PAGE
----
The way others expect you to respond often determines the way they respond to you.
This is a valuable principle about leadership you need to know.
If they expect you to respond in anger – they’ll dance around issues – never confronting them with you or bringing them to your attention.
You will seldom know the true health of your team or what others are thinking.
If they expect you to respond defensively or with a closed-mind to every new idea which doesn’t come from you – they’ll only respond to your ideas – refusing to take risks of their own.
You’ll be limited to how creative you are, but you’ll leave some of the best new ideas untapped and off the table.
If they expect you to respond with condemnation – they’ll be tempted to make excuses when things go wrong – and maybe try to hide them altogether.
You will be considered unsafe and treated as unapproachable.
If they expect you to respond with belittling or sarcasm – they’ll never be serious with you – you’ll never know their true feelings – afraid you’ll crush them if they do.
You will never really know people. They will only know you. And, they will be very surface-level with you relationally.
If they expect you to respond with the final say to every decision – they’ll soon stop having new ideas. They’ll wait before moving forward on anything new.
You’ll get to run every meeting and feel very much in control, but your team isn’t really a team they are employees. And, most likely very unfulfilled and under-utilized.
Insert your own examples. The way a leader is expected to respond, built over time by experience, determines the way people respond to the leader. Every time.
However, the contrast is true:
If they expect you to respond supportively – they’ll be more likely to offer their opinions.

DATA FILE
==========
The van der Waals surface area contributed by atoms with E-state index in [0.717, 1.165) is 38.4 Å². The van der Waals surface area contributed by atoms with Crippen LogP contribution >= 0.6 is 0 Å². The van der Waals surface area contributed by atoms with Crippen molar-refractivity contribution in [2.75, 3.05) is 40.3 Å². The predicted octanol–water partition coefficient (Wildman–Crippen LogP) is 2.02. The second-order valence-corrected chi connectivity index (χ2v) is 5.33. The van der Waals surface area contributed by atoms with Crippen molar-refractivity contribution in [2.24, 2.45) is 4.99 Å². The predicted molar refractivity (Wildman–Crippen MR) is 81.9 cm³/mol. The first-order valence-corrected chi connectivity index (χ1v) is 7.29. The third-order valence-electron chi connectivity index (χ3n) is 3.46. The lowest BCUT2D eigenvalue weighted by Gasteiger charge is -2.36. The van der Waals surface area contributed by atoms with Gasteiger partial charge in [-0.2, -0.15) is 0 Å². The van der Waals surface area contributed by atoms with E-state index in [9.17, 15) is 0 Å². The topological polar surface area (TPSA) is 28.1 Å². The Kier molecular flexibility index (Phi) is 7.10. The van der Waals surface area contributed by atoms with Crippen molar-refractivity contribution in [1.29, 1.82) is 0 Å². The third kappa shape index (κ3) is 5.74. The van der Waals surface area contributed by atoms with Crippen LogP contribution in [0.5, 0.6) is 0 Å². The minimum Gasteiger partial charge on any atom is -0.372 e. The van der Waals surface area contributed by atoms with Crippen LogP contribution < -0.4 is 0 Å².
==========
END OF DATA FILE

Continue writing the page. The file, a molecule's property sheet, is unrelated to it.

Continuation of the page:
You’ll hear the best they have to offer. You’ll encourage creativity and dreaming.
If they expect you to respond with care and understanding – they’ll be more likely to share their heart, their pain, their life with you.
You’ll truly know people and you will be able to lead more relationally than strictly because of your position.
If they expect you to respond with empowerment – they’ll be more likely to take risks and try something new.
You’ll get the best from people. They will feel more a part of a team. And, great things have a better potential to happen.
If they expect you to respond with grace – they’ll be more likely to share the good, the bad and the ugly.
You’ll know when they failed and they’ll come to you for help to improve.
If they expect you to respond with a listening ear – they’ll come to you when they need to bounce ideas – before they have all the answers.
You’ll become part of their development, helping them improve individually as they attempt to help improve the team.
Leaders, how do others expect you to respond?
There are so many other scenarios I could have offered. You have some of your own no doubt.
Think about it from how you respond. Don’t you tend to alter your response based on how you expect others to respond? Is this not true in family and friend relationships also? It certainly is in leadership.
Fair or not – as a leader, the response others expect from you may help determine the way others respond to you. Their response will be how we have conditioned them to respond to us, based on past experience of how we have responded to them.
More importantly, however, is ultimately our response to people in a great way determine the health of the team or organization.